Wine Pet Peeves
I’m not a picky wine drinker (okay, I am), but my pet peeves stem from a desire to drink good quality and be able to enjoy it. Wineries, wine importers, retailers and restaurants should all endeavour to enhance the consumer’s enjoyment of the grape, not detract from it.
Those who love and enjoy wine may have noticed many of the following annoyances. Someone who finds these pet peeves troublesome shouldn’t be considered picky or pretentious. After all, no one should have to drink from wine glasses that smell like the musty cabinet where they are stored, or suffer a discussion with a restaurant server on whether wine that is oxidized is “supposed to taste like that.”
The following list of wine pet peeves is a compilation based on an informal survey of consumers and wine professionals.
serving and storage temperature
One of the most prevalent issues in restaurants is that red wine is served too warm and white wine is served too cold. It is relatively easy to resolve the white wine problem (leave it on the table instead of putting it in an ice bucket), but the red wine poses a larger problem. When red wine is too warm, the wine becomes flabby and the alcohol becomes more prominent (especially in these heady days of 14 to 15 per cent). It really does affect the quality and enjoyment of the wine. Restaurants spend millions of dollars on design and construction, so there is no excuse for not investing in temperature controlled wine storage as well. Wine is a significant revenue source for many restaurateurs. Serve it at the proper temperature and watch your wine sales surge.
sh*tty hotel banquet wine
Isn’t it time for hotels to actually care about the quality of the wines they serve at banquets as opposed to which agent has the biggest promotional budget? I can’t count how many weddings, fundraisers and galas I’ve attended at top hotels where their “house” banquet swill is not fit for consumption. Hotels are notorious for buying the cheapest plonk available and gouging their clients on the glass price (i.e., buying wine for $5 to $6 per bottle and selling in banquets for $8 per glass). Even if hotels are run by accountants, banquet managers must take a stand and realize that consumers do care about being able to enjoy a nice glass of wine. There are some great values out there, but they are not often found in well known commercially produced wines. Step it up and give your customers a break.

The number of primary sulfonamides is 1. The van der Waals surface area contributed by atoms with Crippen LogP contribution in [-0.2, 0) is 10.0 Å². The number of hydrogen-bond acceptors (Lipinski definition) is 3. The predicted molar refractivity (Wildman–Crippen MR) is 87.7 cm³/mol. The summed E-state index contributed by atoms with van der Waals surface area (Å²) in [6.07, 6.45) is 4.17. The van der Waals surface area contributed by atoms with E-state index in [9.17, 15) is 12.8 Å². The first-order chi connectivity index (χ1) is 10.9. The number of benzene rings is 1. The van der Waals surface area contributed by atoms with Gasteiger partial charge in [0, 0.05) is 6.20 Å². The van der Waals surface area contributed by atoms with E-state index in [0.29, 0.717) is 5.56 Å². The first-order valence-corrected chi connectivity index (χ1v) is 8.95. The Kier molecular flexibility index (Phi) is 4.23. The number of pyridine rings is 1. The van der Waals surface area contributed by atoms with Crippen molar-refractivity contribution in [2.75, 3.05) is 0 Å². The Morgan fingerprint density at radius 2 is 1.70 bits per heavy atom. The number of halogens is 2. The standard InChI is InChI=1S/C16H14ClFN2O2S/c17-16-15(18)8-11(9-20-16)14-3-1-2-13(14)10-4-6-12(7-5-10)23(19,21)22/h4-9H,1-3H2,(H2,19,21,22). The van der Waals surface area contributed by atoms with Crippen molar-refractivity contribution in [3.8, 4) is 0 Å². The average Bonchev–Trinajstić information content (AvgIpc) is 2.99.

filling it to the brim
A glass of wine should never be more than a third full. This allows the wine drinker an opportunity to swirl and aerate the wine. Swirling the glass is not pretentious, it is practical, because it allows the wine to open and fully express itself after being cooped up in the bottle (releasing the genie, so to speak). If a restaurant has decent sized wine glasses, filling them too full not only prevents aeration, but makes it awkward to consume. Having wine glasses with good sized bowls is not an invitation to see how much of the bottle you can fit in the glass.
just because it’s popular, doesn’t mean everyone has to have it
Restaurant wine lists seem to be becoming more generic. Restaurants often pride themselves on the uniqueness of their food menus. They need to take the same approach with their wine lists. Too often I hear restaurateurs say that their customers only want to drink bottles that they recognize. They’re not giving their diners enough credit. Consumers love discovering new wines, but it is the responsibility of the restaurant to ensure that its staff are empowered with the knowledge and experience to be able to assist their clients in making a selection that will appeal to them. Just because it has a critter on the label, doesn’t mean it’s going to be good, and just because you see the wine in a magazine ad, doesn’t mean you have to put it on your wine list.
it’s not whether you know or not, but how you deal with it
Serving wine that is oxidized or corked is not in and of itself a pet peeve, as wine-by-the-glass can easily be open too long and no one has the ability to identify a corked bottle prior to opening it. But how the incident is dealt with … that’s another story. Just the other day, I was served a glass of wine that was sooooo oxidized. I made the server aware of this and the response was, “that’s the way that wine is supposed to taste.” This tells me two things. First, the server has no idea how the wine is supposed to taste, and/or second, they are trying to convince their customer to drink a bad glass of wine. If you don’t know, check with a staff member or manager that does. How well the situation is dealt with is what will leave the lasting impression with the customer.
If you are attending a wine tasting, be courteous of your fellow tasters by not pouring on your favourite odiferous perfume or musk. It really does affect both your and others’ ability to taste the wine. Chewing gum while tasting is also not the best idea.
seasoning the glasses
This is not so much a pet peeve, but a wish. All through Europe, even in the most casual restaurants, servers will take the time to season the wine glasses prior to serving a good bottle of wine. What this entails is pouring a small amount of the wine in one glass and rolling it around to coat the entire glass and then pouring the wine into the next diner’s glass and repeating until all the diners’ glasses are “seasoned” with the wine about to be poured. This not only “prepares” the glasses for the wine, but arguably also removes any traces of residual odour on the glasses. Some say the practice has no practical purpose. But the “show” of seasoning at minimum creates attention, which puts more focus on wine, which is always a good thing.